Jimbo doesn’t seem satisfied with my short answer, so he delves a bit more. It’s his job to make sure I can acclimate to life on the outside, so I’m not bothered when he asks, “Any problem being around the alcohol?”

“Nah,” I tell him genuinely. “No desire to drink at all.”

“That’s good,” he says with a smile. “Seeing as how that’s a condition of your parole.”

“Look, man… doesn’t matter if it’s a condition or not, there is nothing on this earth that could get me to drink a drop of alcohol.”

“And why is that?” he asks, but he knows the answer.

I tell him anyway.

“Because it shattered my life. Because it killed a man. It left a mother without a husband and a little boy without a father. Do I really need any other reason?”

“No,” Jimbo says quietly, staring at me with those light eyes. “That’s a good enough reason.”

I hold his gaze, waiting for the next question. We’ve had this same meeting on three other occasions since I came home, but today it’s being done at my new home so he can check it out. As a parole officer, his role is part jail keeper, part counselor. It’s his responsibility to keep me on the straight and narrow, but to also do what he can to make sure my head is clear when I’m making my choices. So that involves talking… a lot. Just to make sure that the emotional and psychological toll of reentering the real world doesn’t cast me in a downward spiral.

Yeah, I talk a lot to Jimbo. He knows more of my internal struggles dealing with life on the outside than my family does. For whatever reason, I’ve been able to open up to him—somewhat—in a way that I just haven’t with my family. I suppose that boils down to the simple fact that Jimbo asks me questions… asks me how I’m feeling and how I’m coping. My parents, my identical twin, Hunter, my baby sister, Casey… while they love me more than the air they breathe, well… they’re just not sure what is open to talk about and what may be taboo. So they walk on eggshells around me.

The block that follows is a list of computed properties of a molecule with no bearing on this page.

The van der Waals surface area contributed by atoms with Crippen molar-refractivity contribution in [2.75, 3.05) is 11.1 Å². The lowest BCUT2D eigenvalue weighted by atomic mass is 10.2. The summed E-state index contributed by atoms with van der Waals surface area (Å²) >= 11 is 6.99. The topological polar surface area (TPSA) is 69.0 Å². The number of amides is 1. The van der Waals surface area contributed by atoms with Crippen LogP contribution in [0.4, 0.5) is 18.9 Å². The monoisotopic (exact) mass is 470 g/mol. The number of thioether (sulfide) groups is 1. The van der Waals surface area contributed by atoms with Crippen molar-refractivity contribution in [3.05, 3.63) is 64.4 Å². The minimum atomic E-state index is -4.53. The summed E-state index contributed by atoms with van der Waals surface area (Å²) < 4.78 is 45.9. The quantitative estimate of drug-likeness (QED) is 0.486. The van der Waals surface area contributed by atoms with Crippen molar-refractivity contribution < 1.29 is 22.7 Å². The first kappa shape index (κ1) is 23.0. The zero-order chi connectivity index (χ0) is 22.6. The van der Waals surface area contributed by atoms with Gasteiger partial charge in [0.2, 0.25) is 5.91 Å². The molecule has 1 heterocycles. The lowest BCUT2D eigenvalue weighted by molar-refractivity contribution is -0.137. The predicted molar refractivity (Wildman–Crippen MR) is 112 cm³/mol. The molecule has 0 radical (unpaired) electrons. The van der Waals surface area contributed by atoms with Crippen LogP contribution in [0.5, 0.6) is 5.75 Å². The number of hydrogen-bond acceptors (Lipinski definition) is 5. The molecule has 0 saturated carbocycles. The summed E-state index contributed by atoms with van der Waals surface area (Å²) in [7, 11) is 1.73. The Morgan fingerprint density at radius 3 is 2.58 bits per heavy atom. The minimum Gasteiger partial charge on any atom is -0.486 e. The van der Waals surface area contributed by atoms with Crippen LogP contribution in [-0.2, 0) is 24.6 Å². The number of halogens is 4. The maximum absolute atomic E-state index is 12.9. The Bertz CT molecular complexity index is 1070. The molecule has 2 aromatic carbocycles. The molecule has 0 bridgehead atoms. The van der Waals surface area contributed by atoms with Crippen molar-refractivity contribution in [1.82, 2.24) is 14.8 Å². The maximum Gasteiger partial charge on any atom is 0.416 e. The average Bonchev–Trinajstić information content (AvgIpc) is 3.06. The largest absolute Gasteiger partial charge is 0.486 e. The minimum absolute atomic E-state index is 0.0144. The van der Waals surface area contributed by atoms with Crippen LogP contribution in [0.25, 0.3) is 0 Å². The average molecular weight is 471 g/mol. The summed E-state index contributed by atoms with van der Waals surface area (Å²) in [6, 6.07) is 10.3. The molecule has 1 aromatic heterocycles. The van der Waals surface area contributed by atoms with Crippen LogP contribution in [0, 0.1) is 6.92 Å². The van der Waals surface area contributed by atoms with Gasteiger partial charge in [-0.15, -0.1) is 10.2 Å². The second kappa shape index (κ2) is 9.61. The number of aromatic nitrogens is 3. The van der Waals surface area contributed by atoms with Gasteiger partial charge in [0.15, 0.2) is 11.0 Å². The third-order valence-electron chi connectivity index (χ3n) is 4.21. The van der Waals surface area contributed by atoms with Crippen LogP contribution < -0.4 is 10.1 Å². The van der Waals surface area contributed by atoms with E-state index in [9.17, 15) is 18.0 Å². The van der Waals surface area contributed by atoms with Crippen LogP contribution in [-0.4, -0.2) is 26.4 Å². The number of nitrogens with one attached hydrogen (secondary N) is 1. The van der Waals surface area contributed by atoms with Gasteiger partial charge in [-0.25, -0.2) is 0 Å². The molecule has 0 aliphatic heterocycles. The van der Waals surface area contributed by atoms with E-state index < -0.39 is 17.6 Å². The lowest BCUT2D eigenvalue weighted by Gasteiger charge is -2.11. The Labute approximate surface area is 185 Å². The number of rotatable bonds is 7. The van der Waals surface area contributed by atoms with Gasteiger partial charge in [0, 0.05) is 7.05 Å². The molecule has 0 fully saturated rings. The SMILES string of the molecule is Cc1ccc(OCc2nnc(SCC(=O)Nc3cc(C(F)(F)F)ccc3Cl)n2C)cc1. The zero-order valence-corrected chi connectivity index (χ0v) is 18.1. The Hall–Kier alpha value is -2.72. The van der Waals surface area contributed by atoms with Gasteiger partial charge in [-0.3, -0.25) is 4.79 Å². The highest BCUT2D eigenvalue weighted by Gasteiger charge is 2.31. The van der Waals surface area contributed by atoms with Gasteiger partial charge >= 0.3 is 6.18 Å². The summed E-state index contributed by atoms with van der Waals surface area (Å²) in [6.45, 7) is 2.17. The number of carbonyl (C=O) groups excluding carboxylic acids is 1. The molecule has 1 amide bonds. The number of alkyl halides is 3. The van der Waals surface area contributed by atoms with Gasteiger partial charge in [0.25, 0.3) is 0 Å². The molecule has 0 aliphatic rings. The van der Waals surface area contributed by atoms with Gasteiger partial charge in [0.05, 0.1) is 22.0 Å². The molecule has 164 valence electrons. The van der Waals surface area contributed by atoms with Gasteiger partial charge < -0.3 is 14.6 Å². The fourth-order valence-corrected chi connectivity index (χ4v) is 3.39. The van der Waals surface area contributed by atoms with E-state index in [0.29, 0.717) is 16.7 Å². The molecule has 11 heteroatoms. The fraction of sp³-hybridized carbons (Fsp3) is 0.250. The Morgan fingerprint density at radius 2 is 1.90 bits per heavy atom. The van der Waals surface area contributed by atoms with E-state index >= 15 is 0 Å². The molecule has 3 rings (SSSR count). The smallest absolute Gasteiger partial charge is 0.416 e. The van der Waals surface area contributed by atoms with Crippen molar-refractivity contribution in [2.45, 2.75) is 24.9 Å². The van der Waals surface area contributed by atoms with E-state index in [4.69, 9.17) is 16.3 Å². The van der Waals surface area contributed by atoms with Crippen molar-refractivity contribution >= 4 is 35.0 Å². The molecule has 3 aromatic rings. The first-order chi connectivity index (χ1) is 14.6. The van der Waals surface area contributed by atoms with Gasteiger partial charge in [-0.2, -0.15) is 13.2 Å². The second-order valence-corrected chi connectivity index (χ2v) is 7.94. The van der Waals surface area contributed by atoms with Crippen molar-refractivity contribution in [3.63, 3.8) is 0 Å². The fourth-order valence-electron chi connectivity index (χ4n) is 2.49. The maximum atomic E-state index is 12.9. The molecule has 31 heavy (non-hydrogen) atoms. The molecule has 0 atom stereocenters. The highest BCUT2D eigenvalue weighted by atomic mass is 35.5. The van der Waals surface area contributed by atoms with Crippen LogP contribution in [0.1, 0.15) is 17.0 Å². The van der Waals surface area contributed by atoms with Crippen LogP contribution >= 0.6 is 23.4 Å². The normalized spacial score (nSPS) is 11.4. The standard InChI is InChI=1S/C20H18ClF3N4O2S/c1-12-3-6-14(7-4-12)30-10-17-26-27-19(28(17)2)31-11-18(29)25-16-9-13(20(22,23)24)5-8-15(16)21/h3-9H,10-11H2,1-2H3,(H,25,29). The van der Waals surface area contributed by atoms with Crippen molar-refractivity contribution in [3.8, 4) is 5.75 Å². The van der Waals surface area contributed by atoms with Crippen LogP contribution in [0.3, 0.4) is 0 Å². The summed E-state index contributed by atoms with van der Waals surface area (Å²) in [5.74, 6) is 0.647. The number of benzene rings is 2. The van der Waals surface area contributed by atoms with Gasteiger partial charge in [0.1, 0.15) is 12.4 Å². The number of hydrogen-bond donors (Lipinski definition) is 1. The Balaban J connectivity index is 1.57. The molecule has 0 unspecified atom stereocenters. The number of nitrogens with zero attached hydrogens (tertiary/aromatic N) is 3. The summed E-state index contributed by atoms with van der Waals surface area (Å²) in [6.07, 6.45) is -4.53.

“Tell me some of the problems you’ve had adjusting?” Jimbo leads in.

Heard this question before too, and my answer the last time was, Not anything to tell.

I start to tell him the same thing, but the look on his face stops me. It says, And don’t hand me any bullshit, either.

I suppose I can skirt the real issues only so long before Jimbo is apt to put me in a headlock and beat the information out of me.

Taking a deep breath and letting it out slowly, I decide to go ahead and lay it out. “I wake up at five AM every day, no matter what time I get to sleep the night before. It’s because I’ve been getting up at the same time every morning for the last five years… because I had no choice but to get up every morning at five AM. I don’t even know how to have a leisurely morning where I sleep in. When I go to sleep at night, I can hear metal cots squeaking and my cell mate rubbing one off while he tries to stifle his groans into the two-inch piece of flimsy foam that’s called a pillow. I hear the newbies crying, and I hear the hacks yelling at them to shut the fuck up. When I’m awake… out in the real world, I can’t walk around a blind corner without my palms sweating, because I’m expecting someone will be there waiting to jump me. I was always on alert in there, waiting for one of the prison wolves to try to jump me. Two months out and I’m still always on alert. The air smells too fresh, the food tastes too good, people talk too loud, and I’m having a hard time letting people touch me. It’s overwhelming and that’s just for starters, Jimbo. So yeah,” I say with some sarcasm as my eyes drop to the table. “I’m having a bit of an adjustment problem.”

“How does all of that make you feel?”

My eyes slowly rise to meet his. “I’m pissed off. All the time. I’m withdrawn, moody, and restless. I have all this wide-open space available to me, yet I’m having a hard time straying too far from the things that make me feel safe. So I go to work, and I go home. That’s it.”

Jimbo gives me that contemplative look, and I can see the wheels turning inside his head. I’m prepared for him to launch into a pep talk, about how I have a chance to make something of my life… to atone for my mistakes and put the past behind me. Instead, he says, “You know… there’s something odd about you.”